The swiftest way to pleasure; Whitsun joy wheel – Charles Sharland, 1913
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It’s a bank holiday weekend again and hopefully you’ve got some fun plans. But if you haven’t decided what you’re up to yet then why not take a look at our events calendar for some exciting ideas, including some fantastic steam runs!
For this week’s Poster of the Week we wanted to share with you one of the older posters in our Poster Art 150 exhibition - The Swiftest Way to Pleasure (1913) by Charles Sharland. He was one of the in-house designers at Waterlow and Sons, one of the main printers of Underground posters, from the 1900s to the 1920′s. Although little is known about Sharland’s family background or artistic training he designed over 122 posters for London Transport. You can view most of these posters on our online collections site.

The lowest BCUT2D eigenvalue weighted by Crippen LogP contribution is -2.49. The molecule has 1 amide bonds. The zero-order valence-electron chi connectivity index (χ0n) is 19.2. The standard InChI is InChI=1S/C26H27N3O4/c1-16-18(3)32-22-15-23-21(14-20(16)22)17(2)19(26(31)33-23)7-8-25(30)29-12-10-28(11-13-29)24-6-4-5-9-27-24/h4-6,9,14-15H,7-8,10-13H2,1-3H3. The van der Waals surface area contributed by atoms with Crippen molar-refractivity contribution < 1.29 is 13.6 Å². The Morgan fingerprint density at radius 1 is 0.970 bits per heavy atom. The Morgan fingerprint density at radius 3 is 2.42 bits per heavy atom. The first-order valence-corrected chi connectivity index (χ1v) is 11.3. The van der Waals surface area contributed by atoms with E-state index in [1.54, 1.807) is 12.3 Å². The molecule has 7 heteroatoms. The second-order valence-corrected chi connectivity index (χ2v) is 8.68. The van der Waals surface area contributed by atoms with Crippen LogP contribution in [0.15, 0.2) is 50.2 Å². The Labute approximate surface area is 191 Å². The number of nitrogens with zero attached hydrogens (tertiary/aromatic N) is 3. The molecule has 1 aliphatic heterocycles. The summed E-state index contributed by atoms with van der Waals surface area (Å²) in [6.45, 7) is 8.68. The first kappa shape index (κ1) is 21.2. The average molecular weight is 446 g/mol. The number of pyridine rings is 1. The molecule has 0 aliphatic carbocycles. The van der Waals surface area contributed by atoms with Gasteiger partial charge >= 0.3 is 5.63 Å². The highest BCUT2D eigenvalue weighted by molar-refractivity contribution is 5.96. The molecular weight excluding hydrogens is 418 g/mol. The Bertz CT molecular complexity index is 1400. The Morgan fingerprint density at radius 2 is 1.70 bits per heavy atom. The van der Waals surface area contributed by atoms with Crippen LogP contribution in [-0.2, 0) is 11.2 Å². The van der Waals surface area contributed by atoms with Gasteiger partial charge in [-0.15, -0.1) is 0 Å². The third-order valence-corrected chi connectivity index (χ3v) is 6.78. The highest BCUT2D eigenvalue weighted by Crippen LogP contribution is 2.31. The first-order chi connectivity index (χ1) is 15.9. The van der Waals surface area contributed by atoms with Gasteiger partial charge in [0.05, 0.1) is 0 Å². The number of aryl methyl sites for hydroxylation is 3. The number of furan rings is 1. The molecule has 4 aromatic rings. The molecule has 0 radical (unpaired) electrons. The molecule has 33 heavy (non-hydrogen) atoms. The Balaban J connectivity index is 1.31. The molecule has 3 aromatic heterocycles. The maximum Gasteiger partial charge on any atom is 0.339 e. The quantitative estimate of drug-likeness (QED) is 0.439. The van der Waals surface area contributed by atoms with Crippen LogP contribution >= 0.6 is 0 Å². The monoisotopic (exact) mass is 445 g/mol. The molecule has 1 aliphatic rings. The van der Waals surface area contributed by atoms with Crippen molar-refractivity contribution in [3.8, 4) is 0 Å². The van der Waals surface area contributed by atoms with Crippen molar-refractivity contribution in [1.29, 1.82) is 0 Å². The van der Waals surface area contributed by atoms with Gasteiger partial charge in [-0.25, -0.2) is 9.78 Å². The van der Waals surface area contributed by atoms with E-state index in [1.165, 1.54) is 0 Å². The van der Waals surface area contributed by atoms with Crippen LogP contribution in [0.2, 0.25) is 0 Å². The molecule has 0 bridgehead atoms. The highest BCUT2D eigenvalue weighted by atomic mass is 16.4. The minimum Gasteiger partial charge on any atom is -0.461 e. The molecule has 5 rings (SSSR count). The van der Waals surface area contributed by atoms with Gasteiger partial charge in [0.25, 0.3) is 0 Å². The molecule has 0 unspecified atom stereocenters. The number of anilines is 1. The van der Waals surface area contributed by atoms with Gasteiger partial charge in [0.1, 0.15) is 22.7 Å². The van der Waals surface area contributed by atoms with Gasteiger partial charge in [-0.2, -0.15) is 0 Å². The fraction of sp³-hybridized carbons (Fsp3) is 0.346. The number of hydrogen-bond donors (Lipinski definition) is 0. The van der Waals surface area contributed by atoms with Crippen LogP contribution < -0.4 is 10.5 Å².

Bank holidays were a great focus for promoting off-peak travel and in this poster Sharland is advertising the diverse leisure destinations accessible by Underground. The Underground ‘bull’s-eye’ symbol in the centre was part of the Underground’s corporate identity and it was not until 1916 that the calligrapher Edward Johnston was asked to adapt his typeface to fit in a new roundel logo; the logo we know today.
Sharland has shown the ‘bull’s-eye’ as a ‘Joy Wheel’ – a popular fairground contraption from 1910 until the late 1920’s consisting of a slightly conical polished disc that spun riders around and around until they fell off. The Joy Wheel rides were more commonly found at seaside resorts and accounts suggest that they were just as much fun for the spectators as they were for the participants! In the poster, Sharland’s characters are falling towards the different out-of-town destinations served by the Underground.
As part of the exhibition, the Siemens Poster Vote seeks to find out what your favourite poster is…